• The decrease in metabolic activity and energy
• Activation of stress response pathways
During storage, temperature reduction can cause the metabolism and biochemical pathways to slow down because of low levels of kinetic energy. It is important to note that low temperature only slows and does not stop cellular biochemical reactions. Biochemical reactions will continue regardless of temperature and cause damage to subcellular components, cells, protein, DNA, RNA, viruses, and bacteria. These reactions can lead to the formation and accumulation of toxic compounds like anaerobic metabolism byproducts, free radicals, and waste products. This can lead to the activation of molecular stress responses or direct damage after thawing. When a sample experience stressors, it can lead to biochemical degradation or molecular death once thawed. Some of these factors include:
• Free radical production
• Metabolic uncoupling
• Dysregulation of cellular ion balance
• Cell membrane fluidity and structure changes
• Cryoprotective agent exposure
• Osmotic fluxes
• Calcium release from intracellular stores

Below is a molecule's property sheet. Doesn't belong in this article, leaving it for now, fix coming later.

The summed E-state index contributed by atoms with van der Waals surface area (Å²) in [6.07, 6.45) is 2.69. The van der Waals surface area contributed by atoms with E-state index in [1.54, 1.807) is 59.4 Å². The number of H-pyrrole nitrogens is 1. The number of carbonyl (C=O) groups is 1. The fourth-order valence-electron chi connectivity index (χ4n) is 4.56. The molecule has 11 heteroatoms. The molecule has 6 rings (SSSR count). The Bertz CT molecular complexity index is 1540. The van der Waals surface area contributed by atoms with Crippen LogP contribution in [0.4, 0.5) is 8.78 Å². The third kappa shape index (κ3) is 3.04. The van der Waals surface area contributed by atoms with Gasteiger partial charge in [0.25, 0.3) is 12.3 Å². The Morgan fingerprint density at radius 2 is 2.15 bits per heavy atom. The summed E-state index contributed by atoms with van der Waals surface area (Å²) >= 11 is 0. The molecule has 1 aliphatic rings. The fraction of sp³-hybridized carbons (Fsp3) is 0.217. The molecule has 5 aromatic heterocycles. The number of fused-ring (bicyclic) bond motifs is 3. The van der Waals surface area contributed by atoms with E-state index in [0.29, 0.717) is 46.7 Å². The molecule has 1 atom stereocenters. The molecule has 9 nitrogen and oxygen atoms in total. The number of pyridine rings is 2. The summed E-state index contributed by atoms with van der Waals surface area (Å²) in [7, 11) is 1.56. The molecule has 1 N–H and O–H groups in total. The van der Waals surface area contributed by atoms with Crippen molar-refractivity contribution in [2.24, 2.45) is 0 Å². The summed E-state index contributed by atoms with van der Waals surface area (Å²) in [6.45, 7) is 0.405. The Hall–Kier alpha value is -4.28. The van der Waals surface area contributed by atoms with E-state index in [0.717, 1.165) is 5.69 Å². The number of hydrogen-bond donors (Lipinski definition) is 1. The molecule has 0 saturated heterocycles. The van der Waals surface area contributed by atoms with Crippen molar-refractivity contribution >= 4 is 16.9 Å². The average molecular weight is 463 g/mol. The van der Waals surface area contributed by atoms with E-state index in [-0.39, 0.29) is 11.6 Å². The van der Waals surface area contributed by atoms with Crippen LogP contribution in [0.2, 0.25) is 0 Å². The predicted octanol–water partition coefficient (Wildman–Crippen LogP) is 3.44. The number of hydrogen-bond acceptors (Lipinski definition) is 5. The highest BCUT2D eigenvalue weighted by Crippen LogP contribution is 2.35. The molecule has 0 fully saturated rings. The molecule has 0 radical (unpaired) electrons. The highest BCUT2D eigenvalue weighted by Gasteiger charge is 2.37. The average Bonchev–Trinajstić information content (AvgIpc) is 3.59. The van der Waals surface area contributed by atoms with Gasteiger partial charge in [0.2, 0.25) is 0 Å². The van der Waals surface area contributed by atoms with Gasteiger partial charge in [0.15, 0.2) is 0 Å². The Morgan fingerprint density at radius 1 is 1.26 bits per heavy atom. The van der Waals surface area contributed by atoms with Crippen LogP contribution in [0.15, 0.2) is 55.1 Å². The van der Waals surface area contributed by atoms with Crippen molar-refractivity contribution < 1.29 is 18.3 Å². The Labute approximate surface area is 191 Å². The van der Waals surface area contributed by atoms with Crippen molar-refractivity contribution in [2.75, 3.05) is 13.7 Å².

When there are production and accumulation of free radicals, it can damage mitochondrial integrity, DNA, and protein in samples or cells. It can also activate apoptotic pathways and unfolded protein response that can cause further degradation.
Effects of Sample Storage Conditions
During storage, the damage continues at both the physical and molecular level. Samples that go through freezing-induced dehydration can lead to continual damage. Biochemically, the reactions continue despite the low temperature that slows it down. Although highly reduced, during storage, energy and oxygen consumption in the sample continues. This also means sample degradation also continues with amplified stress events when the storage temperature increases. Although the specific responses of various processes and reactions are not well understood, it is widely accepted that the temperature during storage greatly affects the time samples before a significant compromise is apparent. Based on estimations, it would take thousands of years before an effect on cryopreserved cultures become noticeable. Storage intervals of 1 to 2 years for DNA, RNA, protein, bacteria, and viruses at -80°C have been reported to be successful. These hold times are for reference only. The repeated process of freeze-thawing will lead to accelerated sample degradation.
Continual physical, molecular, and biochemical responses in the biospecimens have a significant impact on the quality of the biospecimens.
1) Cryopreservation. Wikipedia. Accessed 6/17/2019. https://en.wikipedia.org/wiki/Cryopreservation
2) Baust JM. Biopreservation: The impact of freezing and cold storage on sample quality. Eppendorf. 2016. Accessed 6/17/2019. https://pdfs.semanticscholar.org/faaf/d05959d82a2b43c9e78a6b6124d6f454df20.pdf
3) Baust JM, Corwin WL, VanBuskirk R, Baust JG. Biobanking: The future of cell preservation strategies. Adv Exp Med Biol. 2015; 864: 37-53.